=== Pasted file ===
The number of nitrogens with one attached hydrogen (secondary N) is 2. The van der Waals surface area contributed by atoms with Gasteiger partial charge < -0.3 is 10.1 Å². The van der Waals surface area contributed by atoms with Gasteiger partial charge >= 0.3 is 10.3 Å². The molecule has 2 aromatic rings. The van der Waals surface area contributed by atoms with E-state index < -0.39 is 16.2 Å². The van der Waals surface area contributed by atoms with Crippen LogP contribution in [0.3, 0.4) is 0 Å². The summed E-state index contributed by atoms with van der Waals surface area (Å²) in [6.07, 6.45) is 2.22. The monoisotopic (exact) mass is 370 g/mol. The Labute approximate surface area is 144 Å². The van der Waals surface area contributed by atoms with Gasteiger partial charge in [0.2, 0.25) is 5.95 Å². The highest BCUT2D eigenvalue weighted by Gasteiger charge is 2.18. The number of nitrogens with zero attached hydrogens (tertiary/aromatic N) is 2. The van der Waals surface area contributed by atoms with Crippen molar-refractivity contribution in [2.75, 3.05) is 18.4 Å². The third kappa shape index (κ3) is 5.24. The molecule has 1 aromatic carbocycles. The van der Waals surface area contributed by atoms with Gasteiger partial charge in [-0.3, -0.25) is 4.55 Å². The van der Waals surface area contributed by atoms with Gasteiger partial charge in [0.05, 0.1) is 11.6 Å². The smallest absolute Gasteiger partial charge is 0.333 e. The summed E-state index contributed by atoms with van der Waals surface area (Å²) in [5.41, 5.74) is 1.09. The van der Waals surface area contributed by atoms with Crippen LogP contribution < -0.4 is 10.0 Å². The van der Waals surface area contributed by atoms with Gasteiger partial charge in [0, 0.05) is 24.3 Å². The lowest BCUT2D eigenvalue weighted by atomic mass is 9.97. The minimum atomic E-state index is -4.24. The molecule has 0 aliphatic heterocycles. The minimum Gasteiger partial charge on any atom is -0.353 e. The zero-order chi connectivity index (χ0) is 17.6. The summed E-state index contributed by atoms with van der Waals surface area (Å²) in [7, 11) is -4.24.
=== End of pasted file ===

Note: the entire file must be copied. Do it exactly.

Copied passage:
The number of nitrogens with one attached hydrogen (secondary N) is 2. The van der Waals surface area contributed by atoms with Gasteiger partial charge < -0.3 is 10.1 Å². The van der Waals surface area contributed by atoms with Gasteiger partial charge >= 0.3 is 10.3 Å². The molecule has 2 aromatic rings. The van der Waals surface area contributed by atoms with E-state index < -0.39 is 16.2 Å². The van der Waals surface area contributed by atoms with Crippen LogP contribution in [0.3, 0.4) is 0 Å². The summed E-state index contributed by atoms with van der Waals surface area (Å²) in [6.07, 6.45) is 2.22. The monoisotopic (exact) mass is 370 g/mol. The Labute approximate surface area is 144 Å². The van der Waals surface area contributed by atoms with Gasteiger partial charge in [0.2, 0.25) is 5.95 Å². The highest BCUT2D eigenvalue weighted by Gasteiger charge is 2.18. The number of nitrogens with zero attached hydrogens (tertiary/aromatic N) is 2. The van der Waals surface area contributed by atoms with Crippen molar-refractivity contribution in [2.75, 3.05) is 18.4 Å². The third kappa shape index (κ3) is 5.24. The molecule has 1 aromatic carbocycles. The van der Waals surface area contributed by atoms with Gasteiger partial charge in [-0.3, -0.25) is 4.55 Å². The van der Waals surface area contributed by atoms with Gasteiger partial charge in [0.05, 0.1) is 11.6 Å². The smallest absolute Gasteiger partial charge is 0.333 e. The summed E-state index contributed by atoms with van der Waals surface area (Å²) in [5.41, 5.74) is 1.09. The van der Waals surface area contributed by atoms with Crippen LogP contribution < -0.4 is 10.0 Å². The van der Waals surface area contributed by atoms with Gasteiger partial charge in [0, 0.05) is 24.3 Å². The lowest BCUT2D eigenvalue weighted by atomic mass is 9.97. The minimum atomic E-state index is -4.24. The molecule has 0 aliphatic heterocycles. The minimum Gasteiger partial charge on any atom is -0.353 e. The zero-order chi connectivity index (χ0) is 17.6. The summed E-state index contributed by atoms with van der Waals surface area (Å²) in [7, 11) is -4.24.